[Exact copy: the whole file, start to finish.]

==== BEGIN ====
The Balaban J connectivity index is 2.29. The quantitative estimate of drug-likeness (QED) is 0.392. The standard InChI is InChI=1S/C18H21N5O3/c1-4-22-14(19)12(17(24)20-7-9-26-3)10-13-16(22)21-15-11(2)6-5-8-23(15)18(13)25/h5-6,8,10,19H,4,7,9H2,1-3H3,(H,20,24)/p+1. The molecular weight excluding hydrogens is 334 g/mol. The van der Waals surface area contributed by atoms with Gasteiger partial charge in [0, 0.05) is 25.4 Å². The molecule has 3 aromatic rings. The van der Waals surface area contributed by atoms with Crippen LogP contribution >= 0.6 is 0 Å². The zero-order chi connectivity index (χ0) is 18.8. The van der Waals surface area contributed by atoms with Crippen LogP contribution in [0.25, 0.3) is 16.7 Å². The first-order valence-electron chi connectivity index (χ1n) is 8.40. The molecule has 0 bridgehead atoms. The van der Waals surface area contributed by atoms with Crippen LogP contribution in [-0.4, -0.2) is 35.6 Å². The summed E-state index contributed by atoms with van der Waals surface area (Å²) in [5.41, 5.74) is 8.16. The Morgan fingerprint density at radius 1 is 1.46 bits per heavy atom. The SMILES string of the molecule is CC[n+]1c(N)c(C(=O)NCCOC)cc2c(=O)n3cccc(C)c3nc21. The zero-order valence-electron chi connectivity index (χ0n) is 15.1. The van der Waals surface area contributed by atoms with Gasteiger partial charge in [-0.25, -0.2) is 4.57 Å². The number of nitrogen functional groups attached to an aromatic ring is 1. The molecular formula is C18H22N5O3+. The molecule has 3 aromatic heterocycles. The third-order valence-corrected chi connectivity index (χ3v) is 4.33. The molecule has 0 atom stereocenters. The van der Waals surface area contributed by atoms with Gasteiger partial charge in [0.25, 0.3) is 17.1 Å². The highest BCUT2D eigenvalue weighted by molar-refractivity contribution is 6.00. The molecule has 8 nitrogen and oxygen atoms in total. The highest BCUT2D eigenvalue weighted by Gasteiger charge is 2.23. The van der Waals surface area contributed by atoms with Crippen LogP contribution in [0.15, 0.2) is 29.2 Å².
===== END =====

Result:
The Balaban J connectivity index is 2.29. The quantitative estimate of drug-likeness (QED) is 0.392. The standard InChI is InChI=1S/C18H21N5O3/c1-4-22-14(19)12(17(24)20-7-9-26-3)10-13-16(22)21-15-11(2)6-5-8-23(15)18(13)25/h5-6,8,10,19H,4,7,9H2,1-3H3,(H,20,24)/p+1. The molecular weight excluding hydrogens is 334 g/mol. The van der Waals surface area contributed by atoms with Gasteiger partial charge in [0, 0.05) is 25.4 Å². The molecule has 3 aromatic rings. The van der Waals surface area contributed by atoms with Crippen LogP contribution >= 0.6 is 0 Å². The zero-order chi connectivity index (χ0) is 18.8. The van der Waals surface area contributed by atoms with Crippen LogP contribution in [0.25, 0.3) is 16.7 Å². The first-order valence-electron chi connectivity index (χ1n) is 8.40. The molecule has 0 bridgehead atoms. The van der Waals surface area contributed by atoms with Crippen LogP contribution in [-0.4, -0.2) is 35.6 Å². The summed E-state index contributed by atoms with van der Waals surface area (Å²) in [5.41, 5.74) is 8.16. The Morgan fingerprint density at radius 1 is 1.46 bits per heavy atom. The SMILES string of the molecule is CC[n+]1c(N)c(C(=O)NCCOC)cc2c(=O)n3cccc(C)c3nc21. The zero-order valence-electron chi connectivity index (χ0n) is 15.1. The van der Waals surface area contributed by atoms with Gasteiger partial charge in [-0.25, -0.2) is 4.57 Å². The number of nitrogen functional groups attached to an aromatic ring is 1. The molecular formula is C18H22N5O3+. The molecule has 3 aromatic heterocycles. The third-order valence-corrected chi connectivity index (χ3v) is 4.33. The molecule has 0 atom stereocenters. The van der Waals surface area contributed by atoms with Gasteiger partial charge in [0.25, 0.3) is 17.1 Å². The highest BCUT2D eigenvalue weighted by molar-refractivity contribution is 6.00. The molecule has 8 nitrogen and oxygen atoms in total. The highest BCUT2D eigenvalue weighted by Gasteiger charge is 2.23. The van der Waals surface area contributed by atoms with Crippen LogP contribution in [0.15, 0.2) is 29.2 Å².